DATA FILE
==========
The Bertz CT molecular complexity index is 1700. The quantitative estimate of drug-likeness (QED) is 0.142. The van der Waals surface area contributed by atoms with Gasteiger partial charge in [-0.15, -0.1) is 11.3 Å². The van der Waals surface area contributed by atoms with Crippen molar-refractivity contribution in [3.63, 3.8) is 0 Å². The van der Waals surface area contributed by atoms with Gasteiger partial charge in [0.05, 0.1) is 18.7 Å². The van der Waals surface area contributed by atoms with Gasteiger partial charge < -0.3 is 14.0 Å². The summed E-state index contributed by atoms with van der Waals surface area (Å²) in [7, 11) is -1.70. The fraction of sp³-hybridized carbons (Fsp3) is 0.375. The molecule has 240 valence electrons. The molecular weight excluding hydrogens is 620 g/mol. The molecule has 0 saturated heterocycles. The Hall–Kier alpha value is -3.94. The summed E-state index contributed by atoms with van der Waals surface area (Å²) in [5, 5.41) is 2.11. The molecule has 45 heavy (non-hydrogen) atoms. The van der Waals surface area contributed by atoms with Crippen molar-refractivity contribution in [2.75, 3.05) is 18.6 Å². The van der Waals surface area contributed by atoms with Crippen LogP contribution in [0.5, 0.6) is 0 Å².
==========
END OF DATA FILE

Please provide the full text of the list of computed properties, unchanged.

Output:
The Bertz CT molecular complexity index is 1700. The quantitative estimate of drug-likeness (QED) is 0.142. The van der Waals surface area contributed by atoms with Gasteiger partial charge in [-0.15, -0.1) is 11.3 Å². The van der Waals surface area contributed by atoms with Crippen molar-refractivity contribution in [3.63, 3.8) is 0 Å². The van der Waals surface area contributed by atoms with Gasteiger partial charge in [0.05, 0.1) is 18.7 Å². The van der Waals surface area contributed by atoms with Gasteiger partial charge < -0.3 is 14.0 Å². The summed E-state index contributed by atoms with van der Waals surface area (Å²) in [7, 11) is -1.70. The fraction of sp³-hybridized carbons (Fsp3) is 0.375. The molecule has 240 valence electrons. The molecular weight excluding hydrogens is 620 g/mol. The molecule has 0 saturated heterocycles. The Hall–Kier alpha value is -3.94. The summed E-state index contributed by atoms with van der Waals surface area (Å²) in [5, 5.41) is 2.11. The molecule has 45 heavy (non-hydrogen) atoms. The van der Waals surface area contributed by atoms with Crippen molar-refractivity contribution in [2.75, 3.05) is 18.6 Å². The van der Waals surface area contributed by atoms with Crippen LogP contribution in [0.5, 0.6) is 0 Å².